|It doesn't quite go the way he'd hoped.|
What I Liked
-The episode's director, Jonathan Frakes, makes a cameo as Castle's biggest fan. He's doing all right considering TNG ended like 20 years ago.
-Ed Quinn does Tim Allen doing William Shatner in Galaxy Quest. It's a really good version of the overly-important, washed up sci-fi actor.
-Castle does impressions of two separate Star Trek captains. His Kirk was funnier, but I think his Picard was more accurate.
-"Thorian blasters don't kill. People do." In the US, energy blasters are constitutionally protected.
-Alexis comes home after her dad spots her at the con and asks if he wants to talk about it. He does not and neither does she. Sometimes it's best to pretend something never happened.
-They end the episode with Shatner's 'Ideal Woman' playing while Beckett romps around in her scary alien mask. If there's a better way to end an episode, I don't know what it is.
What I Hated
-The product placement for the Derrick Storm comic was just a little too blatant this time. Usually, I'm okay with it because I find it hilarious that a fictional character writes real books, but they went a bit overboard.
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I'm not sure I'm comfortable thinking about Molly Quinn as a full-grown woman. Sure, she's 19 now, but I've been watching her on TV since she was a kid, and it just feels a bit weird. Then again, she's pretty cute, and if I were ten years younger, I'd totally be all up ons if I saw her at the local drinking establishment. Honestly, the whole concept has me very conflicted.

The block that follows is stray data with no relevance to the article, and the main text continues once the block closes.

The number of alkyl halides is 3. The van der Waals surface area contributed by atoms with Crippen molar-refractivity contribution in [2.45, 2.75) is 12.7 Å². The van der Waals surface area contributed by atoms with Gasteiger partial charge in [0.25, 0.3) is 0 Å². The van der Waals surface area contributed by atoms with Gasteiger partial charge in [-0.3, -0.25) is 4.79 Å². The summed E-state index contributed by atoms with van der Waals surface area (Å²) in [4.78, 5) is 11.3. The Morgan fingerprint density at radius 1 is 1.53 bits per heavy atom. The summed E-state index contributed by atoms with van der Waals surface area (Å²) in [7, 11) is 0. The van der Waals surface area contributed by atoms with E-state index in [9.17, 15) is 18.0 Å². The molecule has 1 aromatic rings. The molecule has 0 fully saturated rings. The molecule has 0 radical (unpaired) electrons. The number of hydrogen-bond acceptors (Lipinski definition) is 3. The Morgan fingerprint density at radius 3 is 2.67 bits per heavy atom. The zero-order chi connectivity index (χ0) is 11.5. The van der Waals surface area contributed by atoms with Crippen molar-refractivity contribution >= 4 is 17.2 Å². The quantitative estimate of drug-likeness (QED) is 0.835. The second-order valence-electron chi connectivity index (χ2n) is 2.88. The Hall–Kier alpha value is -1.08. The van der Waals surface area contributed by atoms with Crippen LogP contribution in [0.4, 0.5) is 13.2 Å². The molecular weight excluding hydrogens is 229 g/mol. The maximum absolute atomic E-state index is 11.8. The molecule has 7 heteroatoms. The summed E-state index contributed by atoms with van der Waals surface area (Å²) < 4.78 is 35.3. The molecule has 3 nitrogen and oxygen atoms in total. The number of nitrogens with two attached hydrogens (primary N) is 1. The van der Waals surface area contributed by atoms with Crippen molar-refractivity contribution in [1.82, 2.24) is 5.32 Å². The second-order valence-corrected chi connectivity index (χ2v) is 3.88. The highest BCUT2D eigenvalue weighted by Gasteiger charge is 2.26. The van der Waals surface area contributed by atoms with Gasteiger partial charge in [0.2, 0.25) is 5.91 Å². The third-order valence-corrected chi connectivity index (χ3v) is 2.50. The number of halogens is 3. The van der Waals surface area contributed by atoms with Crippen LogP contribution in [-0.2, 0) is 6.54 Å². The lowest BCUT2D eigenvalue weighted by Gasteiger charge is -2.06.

|Molly Quinn as Alexis in her cosplay outfit.|
Beyond that, I think I'm probably the perfect demographic for this episode. It had everything: Jonathan Frakes, a scenery-chewing sci-fi captain, sexy outfits, Armin Shimerman selling weapons, an awesome starship bridge, Captain Malcolm Reynolds doing an impersonation of Captain Picard and Captain Kirk, working blaster pistols, and a spoken word song by Bill Shatner. What more could you possibly want?
They've done these sorts of theme episodes before, and they play up Nathan Fillion's history as a sci-fi icon every now and then, but I think this is the first time they've ever shown Castle himself to be a full-on sci-fi geek. Since they decided to make Derrick Storm graphic novels, it makes sense, though; He really is the kind of guy who should be hawking his wares at cons these days.
Personally, I think this is exactly what an episode of Castle should be. There was a murder, and they investigated it, but it was never serious, and they looked like they were having a lot of fun. That's what sets this show apart from all the other police procedurals out there. They may never be able to compete on the serious business end of police work, but when it comes to goofy crime-solving fun, Castle is better than any other show on TV today.
Nevertheless, I vacillated a little bit about this rating because the episode was more or less made for guys just like me, and I'm not sure if it has broad-based appeal. But, you know what? Screw it. It was hands down the most entertaining episode of TV I've seen all season.